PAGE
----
Featured, Kitchen

Mango Mule

December 2, 2017

“It’s going to catch on like wildfire…”

Sometime in the 1940s the Moscow Mule was invented. The exact moment of conception depends on who you ask. I like to believe the story that involves John Gilbert Martin of the Heublein Group—of A1 Sauce and canned mixed cocktail fame, and who acquired the rights of Smirnoff Vodka (from the Smirnov family who fled Russia). The vodka was notoriously crappy, which translated into a great acquisition price. The part that followed, aka trying to get Americans to drink it, was no small task. Even though Smirnoff was created in Connecticut, Hollywood became the birthplace of the mule.

After this point, we don’t totally know who can take credit for the idea. There are three possible candidates: John Gilbert (Heublein); Jack Morgan, Hollywood’s famous Cock’n Bull’s owner; or Wes Price, a lead bartender at the time. Most certainly the Cock’n Bull had far too much ginger beer on hand as they were distilling this elixir with a Silicon Valley “scale-it” ideology, but, like Smirnoff, they didn’t have the audience they wanted.

As it goes, Jack Morgan had a girlfriend, Ozeline Schmidt, who had inherited a copper factory that also struggled with sales. The foursome—John, Jack, Wes and Ozeline—sat together at the bar and put their heads together to try and come up with a cocktail that would pair Cock’n Bull’s Ginger Beer and Smirnoff. They became the parents of The Moscow Mule, born inside the copper mug of Ozeline’s factory. It was a win-win-win-win.

But… the cocktail would have never turned iconic if Mr. Martin had stopped there. The drink’s appeal today extends far beyond the likes of Hollywood. Most people have no clue that it isn’t really Russian and that it was all a marketing ploy. After its inception, the drink was a bar favorite at the Cock’n Bull. Mr. Martin, in order to sell more Smirnoff, traveled around the country using this cocktail recipe as a sales pitch.

Mr. Martin had an early clairvoyance to viral marketing. He took two pictures, Polaroids of all the bartenders he would visit, holding the copper mug in one hand and Smirnoff in the other. He would leave one photo with the bar for them to display, and he would take one with him to show the other bartenders, an archive of smiling faces holding the copper mug and Smirnoff. This perpetuated the popularity of the cocktail and became an early version of viral marketing as we know it.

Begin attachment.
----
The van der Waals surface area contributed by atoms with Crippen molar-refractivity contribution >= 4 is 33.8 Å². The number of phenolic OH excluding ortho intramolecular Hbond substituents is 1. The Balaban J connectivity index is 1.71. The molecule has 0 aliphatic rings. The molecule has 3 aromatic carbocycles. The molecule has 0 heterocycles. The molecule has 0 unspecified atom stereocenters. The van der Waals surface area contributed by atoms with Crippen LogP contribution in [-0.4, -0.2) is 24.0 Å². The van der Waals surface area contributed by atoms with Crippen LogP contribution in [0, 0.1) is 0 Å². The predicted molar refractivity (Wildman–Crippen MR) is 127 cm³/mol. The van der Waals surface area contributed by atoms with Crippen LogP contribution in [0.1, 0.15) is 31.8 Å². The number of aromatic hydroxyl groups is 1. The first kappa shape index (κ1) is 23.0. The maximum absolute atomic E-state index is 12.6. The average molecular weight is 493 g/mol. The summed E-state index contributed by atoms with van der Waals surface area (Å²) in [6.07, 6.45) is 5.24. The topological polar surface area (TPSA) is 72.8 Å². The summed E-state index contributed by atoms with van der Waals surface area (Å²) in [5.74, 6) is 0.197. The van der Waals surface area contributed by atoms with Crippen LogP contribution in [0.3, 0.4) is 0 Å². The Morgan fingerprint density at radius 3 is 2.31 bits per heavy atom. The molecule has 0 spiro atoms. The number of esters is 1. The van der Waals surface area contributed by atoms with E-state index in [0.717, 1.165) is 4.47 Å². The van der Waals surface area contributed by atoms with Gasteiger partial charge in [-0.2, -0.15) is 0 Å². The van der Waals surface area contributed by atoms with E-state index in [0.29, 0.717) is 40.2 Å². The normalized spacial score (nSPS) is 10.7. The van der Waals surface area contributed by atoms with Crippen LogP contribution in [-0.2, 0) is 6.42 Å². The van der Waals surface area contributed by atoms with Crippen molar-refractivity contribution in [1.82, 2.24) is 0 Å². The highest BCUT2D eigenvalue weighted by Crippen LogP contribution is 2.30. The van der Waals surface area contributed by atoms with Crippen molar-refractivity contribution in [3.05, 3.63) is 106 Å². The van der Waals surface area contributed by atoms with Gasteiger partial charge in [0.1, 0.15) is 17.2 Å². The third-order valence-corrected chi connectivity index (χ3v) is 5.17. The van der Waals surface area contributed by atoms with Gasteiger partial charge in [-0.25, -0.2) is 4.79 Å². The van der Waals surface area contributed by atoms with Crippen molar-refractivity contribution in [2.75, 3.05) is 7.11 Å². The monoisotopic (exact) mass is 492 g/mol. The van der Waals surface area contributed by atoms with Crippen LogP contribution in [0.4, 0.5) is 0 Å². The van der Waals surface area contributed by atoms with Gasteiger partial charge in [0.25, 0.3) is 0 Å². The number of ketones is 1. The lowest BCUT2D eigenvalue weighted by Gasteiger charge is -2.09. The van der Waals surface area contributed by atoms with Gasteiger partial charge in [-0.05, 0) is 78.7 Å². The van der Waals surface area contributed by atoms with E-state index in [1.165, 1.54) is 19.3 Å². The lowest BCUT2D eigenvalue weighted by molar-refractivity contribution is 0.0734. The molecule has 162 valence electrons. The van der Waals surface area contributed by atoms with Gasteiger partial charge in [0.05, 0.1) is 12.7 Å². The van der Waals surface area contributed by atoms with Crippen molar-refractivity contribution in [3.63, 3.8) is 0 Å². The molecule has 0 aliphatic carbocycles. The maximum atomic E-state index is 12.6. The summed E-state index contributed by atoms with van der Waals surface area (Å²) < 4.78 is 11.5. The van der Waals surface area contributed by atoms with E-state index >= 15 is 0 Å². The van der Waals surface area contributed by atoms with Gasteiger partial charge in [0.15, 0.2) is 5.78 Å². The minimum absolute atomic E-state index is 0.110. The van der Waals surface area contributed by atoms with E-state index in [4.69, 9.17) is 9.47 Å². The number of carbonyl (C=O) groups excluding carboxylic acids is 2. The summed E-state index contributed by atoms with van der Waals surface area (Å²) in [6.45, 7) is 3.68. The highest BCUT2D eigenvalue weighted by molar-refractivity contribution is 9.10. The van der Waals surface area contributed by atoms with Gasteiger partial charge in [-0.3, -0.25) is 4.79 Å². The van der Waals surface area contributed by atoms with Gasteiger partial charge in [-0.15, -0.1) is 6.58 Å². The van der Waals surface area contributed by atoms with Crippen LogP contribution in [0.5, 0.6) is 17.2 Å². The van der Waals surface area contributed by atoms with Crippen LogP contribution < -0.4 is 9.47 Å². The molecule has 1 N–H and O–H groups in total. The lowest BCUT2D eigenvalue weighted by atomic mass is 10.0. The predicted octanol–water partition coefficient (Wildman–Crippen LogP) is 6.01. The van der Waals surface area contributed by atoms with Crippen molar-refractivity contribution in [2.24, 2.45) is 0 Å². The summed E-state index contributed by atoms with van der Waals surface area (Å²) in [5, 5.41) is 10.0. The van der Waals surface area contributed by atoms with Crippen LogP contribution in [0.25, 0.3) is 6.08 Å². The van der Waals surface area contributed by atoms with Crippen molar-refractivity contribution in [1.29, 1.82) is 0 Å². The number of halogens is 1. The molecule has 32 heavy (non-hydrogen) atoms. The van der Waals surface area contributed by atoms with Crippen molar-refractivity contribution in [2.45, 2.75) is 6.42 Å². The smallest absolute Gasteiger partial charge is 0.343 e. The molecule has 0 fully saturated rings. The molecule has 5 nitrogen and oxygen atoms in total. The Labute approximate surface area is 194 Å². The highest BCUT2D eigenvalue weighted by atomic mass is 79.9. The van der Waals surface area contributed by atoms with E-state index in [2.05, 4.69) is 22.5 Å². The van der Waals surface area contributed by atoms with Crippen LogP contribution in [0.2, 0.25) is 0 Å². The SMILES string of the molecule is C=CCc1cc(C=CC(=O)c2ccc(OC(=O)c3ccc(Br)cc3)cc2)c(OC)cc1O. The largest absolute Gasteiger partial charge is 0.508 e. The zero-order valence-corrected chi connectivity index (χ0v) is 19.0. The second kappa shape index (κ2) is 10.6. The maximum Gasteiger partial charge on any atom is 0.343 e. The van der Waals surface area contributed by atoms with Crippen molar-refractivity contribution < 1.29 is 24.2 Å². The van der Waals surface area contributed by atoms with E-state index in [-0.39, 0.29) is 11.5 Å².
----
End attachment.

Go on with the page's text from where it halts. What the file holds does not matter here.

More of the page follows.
The name comes from the vodka’s origin (Moscow) and the hard kick of the ginger beer (Mule). Ironically, none of the parties fighting over historical rights remember this part. Regardless, the cocktail is not Russian but, rather, an American invention created to sell booze, cups and the drink experience. The Moscow Mule is a pretty modern drink. As Wes Price put it, “I just wanted to clean out the basement. I was trying to get rid of a lot of dead stock. It caught on like wildfire.”

So here is my version, created to sell a lot of mangoes. In the end, I, like Mr. Martin before me, am a marketeer at heart. My Mango Mules will catch on like wildfire; I just know it!


Mango (Moscow) Mule

The Moscow Mule is the comeback kid of the 1940s. The amazing variety of tasty, organic vodkas and local ginger beers is just beckoning us to make mules. Layer in the bounty of mangoes to add a playful, seductive tone. It’s what today’s mule calls for: a sweet, perfumed, and tropical edge!


2 ounces organic vodka
1 ounce mango puree
Juice of 1 lime
3 ounces ginger beer
Lime wedge for garnish
Mint leaf for garnish
Cracked ice (but regular ice is okay, as well)


In a cocktail shaker filled with ice, combine vodka, mango puree and lime juice. Shake vigorously until the shaker is frosty, about 5-8 seconds. Strain into a copper mule glass filled with cracked ice. Top the drink off with ginger beer and garnish with a lime wedge and mint leaf.

The copper mug is said to react with the acids in the lime, creating a unique flavor to the “mule.” I highly recommend getting a few copper mugs for your home cocktail bar. They’re ubiquitous these days, and quite cheap. Like Mr. Martin would say, “They add a great deal of excitement to the drink!”

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